That was probably one of my biggest issues with Iron Widow because that ending was… something! Even though it sets things up nicely for the continuation and it did pique my curiosity, I was extremely frustrated by how it felt like Zetian’s character regressed rather than grew.

This brings me to the elements that didn’t really work for me.

Foremost was the lack of character development in Zetian and the main side characters. Zetian had so much potential to grow into a more understanding, empathetic and nuanced character and yet, the complete opposite happened. I loved how she honed her emotions into action and how driven she was but her narrow-minded focus prevented any sort of growth she could’ve experienced. Her hatred and bitterness drove her to treat everyone so poorly and in the same way she doesn’t wish to be treated and it was a little irritating. I can appreciate an unhinged woman who simply wants revenge but also, the more she sank into her determination to mete out said revenge, the more one-dimensional Zetian became because that was literally the start and end of her personality. I think this also affected how I felt about the relationships she forms with Yizhi and Li Shimin, and ultimately their romance, too. The bisexual representation was great, I loved that it was an ‘unconventional romance’ that you hardly ever see in YA, but I didn’t connect to them or their journey together. I wasn’t emotionally invested and as a romance lover, that was disappointing.

Yizhi and Li Shimin, our main side characters and love interests, really felt like they existed simply to push Zetian’s story along—their presence was a constant but it was always on the periphery and again, I felt it was another wasted opportunity to give them more depth! Out of the two, I felt a stronger connection to Li Shimin who obviously spends more time interacting with Zetian as the Iron Demon, pilot of the Vermilion Bird, and the yang to her yin. And yet, despite that, he still managed to feel like a periphery character! That said, my heart really went out to him and everything he endured simply because he wasn’t born into the right ethnic group, and this made it easy to empathise with him. I can’t recall a character who’s more deserving of a hug than him (the guy literally deserves all the hugs!) and I actually felt he deserved so much better than Zetian because she treated him like absolute trash! 🙃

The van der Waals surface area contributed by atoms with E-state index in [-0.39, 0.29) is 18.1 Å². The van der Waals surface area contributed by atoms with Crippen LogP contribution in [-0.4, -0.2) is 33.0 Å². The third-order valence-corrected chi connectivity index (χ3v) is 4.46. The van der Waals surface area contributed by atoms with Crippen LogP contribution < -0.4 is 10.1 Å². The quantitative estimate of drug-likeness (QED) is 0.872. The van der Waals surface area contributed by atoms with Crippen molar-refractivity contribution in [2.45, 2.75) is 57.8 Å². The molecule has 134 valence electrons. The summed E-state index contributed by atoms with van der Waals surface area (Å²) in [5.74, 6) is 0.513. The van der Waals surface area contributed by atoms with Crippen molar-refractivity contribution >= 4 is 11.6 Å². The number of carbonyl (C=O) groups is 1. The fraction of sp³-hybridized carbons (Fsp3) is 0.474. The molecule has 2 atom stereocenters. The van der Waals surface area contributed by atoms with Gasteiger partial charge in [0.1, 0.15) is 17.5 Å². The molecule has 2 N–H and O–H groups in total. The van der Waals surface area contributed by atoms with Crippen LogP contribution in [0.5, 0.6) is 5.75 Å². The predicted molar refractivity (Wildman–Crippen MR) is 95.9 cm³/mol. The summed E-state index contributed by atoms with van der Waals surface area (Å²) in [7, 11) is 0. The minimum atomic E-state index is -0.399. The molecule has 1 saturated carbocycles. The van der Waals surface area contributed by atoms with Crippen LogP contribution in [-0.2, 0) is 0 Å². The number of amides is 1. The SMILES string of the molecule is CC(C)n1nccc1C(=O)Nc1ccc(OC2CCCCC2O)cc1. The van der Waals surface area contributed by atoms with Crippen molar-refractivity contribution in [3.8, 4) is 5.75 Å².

Beyond the characters, I think the lack of connection also made the whole story feel a little underwhelming, especially as we got to the plot twists and reveals, of which there were several. I didn’t find myself particularly excited about them when they came about. Some of them were great and I wanted to learn more about a few others, one brutal twist in particular, but that plotline wasn’t expanded on before being quashed.

As for world-building, as much as I enjoyed it, I simply wanted to get more backstory. I didn’t understand how this world came to be and how this society formed the way it did with all women being so subservient and seemingly all the men delighting in cruelty. How is it that no one else seemed to be questioning anything they’re fed except for Zetian? Also, how did people start utilising their qi or has it always been that way? When do people get their qi tested and what’s the process? There were times that I also didn’t entirely understand how the qi magic worked, particularly the elemental aspect of it, and I think the story would’ve benefitted from expanding on the magic some more, especially for those who might not be familiar with it. With all the twists in the end, I have even more questions about Huaxia and its history, but I do hope that the second book will come through and give us all the answers we’re looking for.

Have you read Iron Widow or is it on your TBR?

8 thoughts on “Book Review: Iron Widow by Xiran Jay Zhao

  1. Great review, Dini! I felt so many of the same things, which we discussed. I think that Zetian was definitely the biggest issue in this book. She was so disappointing and it was hard to look past.

    Liked by 1 person

  2. I enjoyed the mechs and the intensity of the protagonist. I also liked the inclusion of the throuple, but I wish it had been explored more. I agree that Zetian’s character was a bit stagnant and doubled down on her fury rather than growing because of it. I’m still curious to see where that ending takes us in the next book, though.

    Liked by 1 person